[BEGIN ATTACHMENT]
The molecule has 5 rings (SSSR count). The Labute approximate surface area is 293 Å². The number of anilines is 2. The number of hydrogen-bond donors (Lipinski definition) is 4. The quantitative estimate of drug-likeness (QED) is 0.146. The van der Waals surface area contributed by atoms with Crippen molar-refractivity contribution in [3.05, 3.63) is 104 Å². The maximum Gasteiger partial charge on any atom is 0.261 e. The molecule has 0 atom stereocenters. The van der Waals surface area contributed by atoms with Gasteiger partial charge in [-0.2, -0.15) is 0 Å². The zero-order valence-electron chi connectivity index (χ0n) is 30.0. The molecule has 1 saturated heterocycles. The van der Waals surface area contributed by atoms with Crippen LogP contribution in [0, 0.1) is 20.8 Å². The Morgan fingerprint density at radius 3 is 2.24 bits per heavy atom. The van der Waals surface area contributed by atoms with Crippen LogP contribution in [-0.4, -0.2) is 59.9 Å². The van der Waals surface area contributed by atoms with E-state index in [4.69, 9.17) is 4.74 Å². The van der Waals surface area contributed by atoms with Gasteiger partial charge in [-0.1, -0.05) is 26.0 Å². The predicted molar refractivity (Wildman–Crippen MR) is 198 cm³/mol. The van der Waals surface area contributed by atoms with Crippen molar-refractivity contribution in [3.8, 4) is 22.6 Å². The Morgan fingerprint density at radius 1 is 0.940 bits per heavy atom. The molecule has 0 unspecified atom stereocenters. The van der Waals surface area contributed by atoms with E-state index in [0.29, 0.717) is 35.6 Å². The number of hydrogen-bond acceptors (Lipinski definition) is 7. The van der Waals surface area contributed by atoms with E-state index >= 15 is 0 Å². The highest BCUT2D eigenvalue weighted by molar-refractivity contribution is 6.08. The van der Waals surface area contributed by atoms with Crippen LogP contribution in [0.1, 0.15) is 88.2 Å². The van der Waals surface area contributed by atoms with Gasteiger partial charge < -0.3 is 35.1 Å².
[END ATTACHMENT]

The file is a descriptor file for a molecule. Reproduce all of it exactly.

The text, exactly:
The molecule has 5 rings (SSSR count). The Labute approximate surface area is 293 Å². The number of anilines is 2. The number of hydrogen-bond donors (Lipinski definition) is 4. The quantitative estimate of drug-likeness (QED) is 0.146. The van der Waals surface area contributed by atoms with Crippen molar-refractivity contribution in [3.05, 3.63) is 104 Å². The maximum Gasteiger partial charge on any atom is 0.261 e. The molecule has 0 atom stereocenters. The van der Waals surface area contributed by atoms with Gasteiger partial charge in [-0.2, -0.15) is 0 Å². The zero-order valence-electron chi connectivity index (χ0n) is 30.0. The molecule has 1 saturated heterocycles. The van der Waals surface area contributed by atoms with Crippen LogP contribution in [0, 0.1) is 20.8 Å². The Morgan fingerprint density at radius 3 is 2.24 bits per heavy atom. The van der Waals surface area contributed by atoms with Crippen LogP contribution in [-0.4, -0.2) is 59.9 Å². The van der Waals surface area contributed by atoms with E-state index in [4.69, 9.17) is 4.74 Å². The van der Waals surface area contributed by atoms with Gasteiger partial charge in [-0.1, -0.05) is 26.0 Å². The predicted molar refractivity (Wildman–Crippen MR) is 198 cm³/mol. The van der Waals surface area contributed by atoms with Crippen molar-refractivity contribution in [3.8, 4) is 22.6 Å². The Morgan fingerprint density at radius 1 is 0.940 bits per heavy atom. The molecule has 0 unspecified atom stereocenters. The van der Waals surface area contributed by atoms with E-state index in [0.29, 0.717) is 35.6 Å². The number of hydrogen-bond acceptors (Lipinski definition) is 7. The van der Waals surface area contributed by atoms with E-state index >= 15 is 0 Å². The highest BCUT2D eigenvalue weighted by molar-refractivity contribution is 6.08. The van der Waals surface area contributed by atoms with Crippen LogP contribution in [0.1, 0.15) is 88.2 Å². The van der Waals surface area contributed by atoms with Gasteiger partial charge < -0.3 is 35.1 Å².